Today Carrie Furnaces is enjoying a second life. It’s part of Pittsburgh’s River of Steel industrial heritage tour, with former steelworkers as docents. The vast machine shop now hosts art exhibits, social functions, beer tastings and dance and opera performances.

Without any ‘visioning’ except neglect, Carrie Furnaces is thriving. It’s been described as the “epicenter of Rust Belt chic” and netted $187,000 for Rivers of Steel in 2015, according to an article in the Pittsburgh Post-Gazette.

In another example of grassroots place-making, another Pennsylvania Rust Belt town, Oil City, invites artists—instead of consultants—to settle there.

The town has a wealth of available real estate, which you can buy outright for less than half the down payment on a Silicon Valley condominium. Oil City offers artists no-down-payment home buying choices—and mortgages to boot—and will help them find space to work, exhibit and perform (www.artsoilcity.com). In other words, the city invests in itself instead of consultants.

In place-making it helps, of course, to have actual places. Oil City also has a wealth of historic buildings, like the historic 1890 Standard Oil pipeline transit building, which has been repurposed into active spaces including artist studios, galleries, offices for non-profits, and a riverfront park (tinyurl.com/pa-mag-oilcity).

The artists make their own momentum. “The 20-somethings have started Art Mart, a free-spirited barter meet,” said Arts Oil City coordinator Joann Wheeler, herself an artist, in an email. “The 30-somethings who founded the Oil Region Indie Music Festival are going to expand on that.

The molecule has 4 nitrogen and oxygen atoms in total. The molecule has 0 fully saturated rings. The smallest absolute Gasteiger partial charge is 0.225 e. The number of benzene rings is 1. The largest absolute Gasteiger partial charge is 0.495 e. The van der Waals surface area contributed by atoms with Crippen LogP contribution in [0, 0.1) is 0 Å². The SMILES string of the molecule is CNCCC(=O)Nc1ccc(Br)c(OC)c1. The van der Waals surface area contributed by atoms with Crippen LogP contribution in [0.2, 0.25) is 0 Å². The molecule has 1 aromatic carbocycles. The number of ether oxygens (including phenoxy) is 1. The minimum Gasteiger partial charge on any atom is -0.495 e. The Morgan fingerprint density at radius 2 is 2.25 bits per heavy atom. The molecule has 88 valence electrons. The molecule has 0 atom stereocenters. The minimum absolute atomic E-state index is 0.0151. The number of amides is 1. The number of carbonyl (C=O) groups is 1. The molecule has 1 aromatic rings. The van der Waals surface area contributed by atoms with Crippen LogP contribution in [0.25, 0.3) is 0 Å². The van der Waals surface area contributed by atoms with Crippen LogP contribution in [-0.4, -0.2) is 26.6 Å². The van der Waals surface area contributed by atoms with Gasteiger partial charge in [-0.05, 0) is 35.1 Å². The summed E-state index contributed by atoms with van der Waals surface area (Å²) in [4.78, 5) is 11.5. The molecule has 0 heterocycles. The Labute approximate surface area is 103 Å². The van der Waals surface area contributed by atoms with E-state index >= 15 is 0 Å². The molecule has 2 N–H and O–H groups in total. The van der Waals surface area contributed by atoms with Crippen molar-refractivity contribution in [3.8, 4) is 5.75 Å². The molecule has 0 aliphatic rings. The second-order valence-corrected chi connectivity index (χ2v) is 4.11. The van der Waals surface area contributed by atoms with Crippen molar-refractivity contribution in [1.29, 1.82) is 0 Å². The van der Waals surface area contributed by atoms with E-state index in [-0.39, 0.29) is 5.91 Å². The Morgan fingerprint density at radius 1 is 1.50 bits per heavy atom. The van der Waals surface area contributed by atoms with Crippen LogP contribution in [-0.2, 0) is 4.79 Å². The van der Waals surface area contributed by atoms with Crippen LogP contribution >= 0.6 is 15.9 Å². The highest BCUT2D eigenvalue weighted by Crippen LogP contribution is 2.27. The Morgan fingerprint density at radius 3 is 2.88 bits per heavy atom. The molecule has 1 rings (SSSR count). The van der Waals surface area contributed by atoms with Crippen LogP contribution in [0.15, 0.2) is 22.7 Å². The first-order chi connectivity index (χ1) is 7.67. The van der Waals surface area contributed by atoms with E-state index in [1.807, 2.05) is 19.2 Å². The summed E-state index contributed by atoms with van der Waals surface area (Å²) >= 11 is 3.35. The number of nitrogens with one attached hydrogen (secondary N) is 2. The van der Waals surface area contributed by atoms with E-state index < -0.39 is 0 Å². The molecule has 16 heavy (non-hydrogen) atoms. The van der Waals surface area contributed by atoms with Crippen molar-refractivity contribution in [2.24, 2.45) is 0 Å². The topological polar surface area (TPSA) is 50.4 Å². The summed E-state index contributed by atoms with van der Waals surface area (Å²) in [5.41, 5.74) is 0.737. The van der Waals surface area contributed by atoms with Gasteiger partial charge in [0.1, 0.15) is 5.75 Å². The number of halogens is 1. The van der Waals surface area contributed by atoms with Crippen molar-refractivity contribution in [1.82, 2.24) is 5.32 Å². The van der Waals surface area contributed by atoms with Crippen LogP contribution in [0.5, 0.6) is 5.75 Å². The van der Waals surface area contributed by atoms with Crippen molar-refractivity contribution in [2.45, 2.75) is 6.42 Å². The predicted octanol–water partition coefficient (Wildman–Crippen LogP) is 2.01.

“A group of studio artists is talking about starting a retail gallery of their own,” she continued. “One new initiative, Art Inside, has held pop-up galleries in empty store fronts this year, leading in two cases to rentals of the spaces.”

The town hosts Friday evening concerts and Wednesday noon concerts every week in July and August, the Oil Region Indie Music Fest, a Polka Festival, Oil Valley Center for the Arts, Arts in the Transit winter concert series, Oil Country Bluegrass Festival, and New Year’s Eve First Night family-friendly activities and music throughout the city.

The town reports that the program has added over $1 million to the local economy in the last 10 years. So far 45 artist households have moved into the town of 10,000 people, according to Wheeler.

Place-making can happen in Silicon Valley, but it’s harder to find that essential element of neglect. Downtown San José was one such place 40 years ago, which probably contributed to its renaissance.

But I’ve got a feeling no renaissance will happen any time soon at 90 N. Winchester with its bumper crop of experts and competing agendas.

I bet when the next sociological sorcerer comes hawking shiny new urban planning ideas in exchange for worn-out plans, the Win6Village Brigade will be back demanding another re-design, re-interpretation, re-conceptualization, re-visualization, re-envisioning, re-creation and re-imagining of those six acres. And the City Council will fall in love all over again.

Meanwhile, dust continues to blow at 90 N. Winchester. And six acres of well-situated and commercially attractive Silicon Valley real estate will continue to yield zero to Santa Clara’s treasury and community.